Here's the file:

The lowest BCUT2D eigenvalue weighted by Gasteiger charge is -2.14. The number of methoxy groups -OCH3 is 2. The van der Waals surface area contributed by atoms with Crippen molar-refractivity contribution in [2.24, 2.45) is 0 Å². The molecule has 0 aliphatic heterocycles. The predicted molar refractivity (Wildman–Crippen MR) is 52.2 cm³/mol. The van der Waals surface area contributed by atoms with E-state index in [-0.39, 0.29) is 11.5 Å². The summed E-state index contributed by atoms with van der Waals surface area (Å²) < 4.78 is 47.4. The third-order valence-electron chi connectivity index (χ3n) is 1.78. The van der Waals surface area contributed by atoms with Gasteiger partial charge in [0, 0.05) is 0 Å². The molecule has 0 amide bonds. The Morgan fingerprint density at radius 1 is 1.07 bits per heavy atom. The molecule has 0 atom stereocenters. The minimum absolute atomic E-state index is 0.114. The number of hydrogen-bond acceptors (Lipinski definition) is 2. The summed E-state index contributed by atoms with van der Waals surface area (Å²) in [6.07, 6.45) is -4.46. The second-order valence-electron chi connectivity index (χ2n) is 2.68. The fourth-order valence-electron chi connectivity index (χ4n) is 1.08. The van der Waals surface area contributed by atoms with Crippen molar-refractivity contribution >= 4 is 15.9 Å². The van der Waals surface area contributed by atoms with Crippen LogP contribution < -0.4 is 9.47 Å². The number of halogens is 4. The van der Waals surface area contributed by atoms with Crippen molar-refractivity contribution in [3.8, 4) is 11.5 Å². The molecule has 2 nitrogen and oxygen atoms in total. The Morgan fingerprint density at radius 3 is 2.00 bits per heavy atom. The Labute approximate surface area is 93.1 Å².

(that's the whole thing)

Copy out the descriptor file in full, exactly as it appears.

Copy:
The lowest BCUT2D eigenvalue weighted by Gasteiger charge is -2.14. The number of methoxy groups -OCH3 is 2. The van der Waals surface area contributed by atoms with Crippen molar-refractivity contribution in [2.24, 2.45) is 0 Å². The molecule has 0 aliphatic heterocycles. The predicted molar refractivity (Wildman–Crippen MR) is 52.2 cm³/mol. The van der Waals surface area contributed by atoms with E-state index in [-0.39, 0.29) is 11.5 Å². The summed E-state index contributed by atoms with van der Waals surface area (Å²) < 4.78 is 47.4. The third-order valence-electron chi connectivity index (χ3n) is 1.78. The van der Waals surface area contributed by atoms with Gasteiger partial charge in [0, 0.05) is 0 Å². The molecule has 0 amide bonds. The Morgan fingerprint density at radius 1 is 1.07 bits per heavy atom. The molecule has 0 atom stereocenters. The minimum absolute atomic E-state index is 0.114. The number of hydrogen-bond acceptors (Lipinski definition) is 2. The summed E-state index contributed by atoms with van der Waals surface area (Å²) in [6.07, 6.45) is -4.46. The second-order valence-electron chi connectivity index (χ2n) is 2.68. The fourth-order valence-electron chi connectivity index (χ4n) is 1.08. The van der Waals surface area contributed by atoms with Crippen molar-refractivity contribution >= 4 is 15.9 Å². The van der Waals surface area contributed by atoms with Crippen LogP contribution < -0.4 is 9.47 Å². The number of halogens is 4. The van der Waals surface area contributed by atoms with Crippen molar-refractivity contribution in [3.8, 4) is 11.5 Å². The molecule has 2 nitrogen and oxygen atoms in total. The Morgan fingerprint density at radius 3 is 2.00 bits per heavy atom. The Labute approximate surface area is 93.1 Å².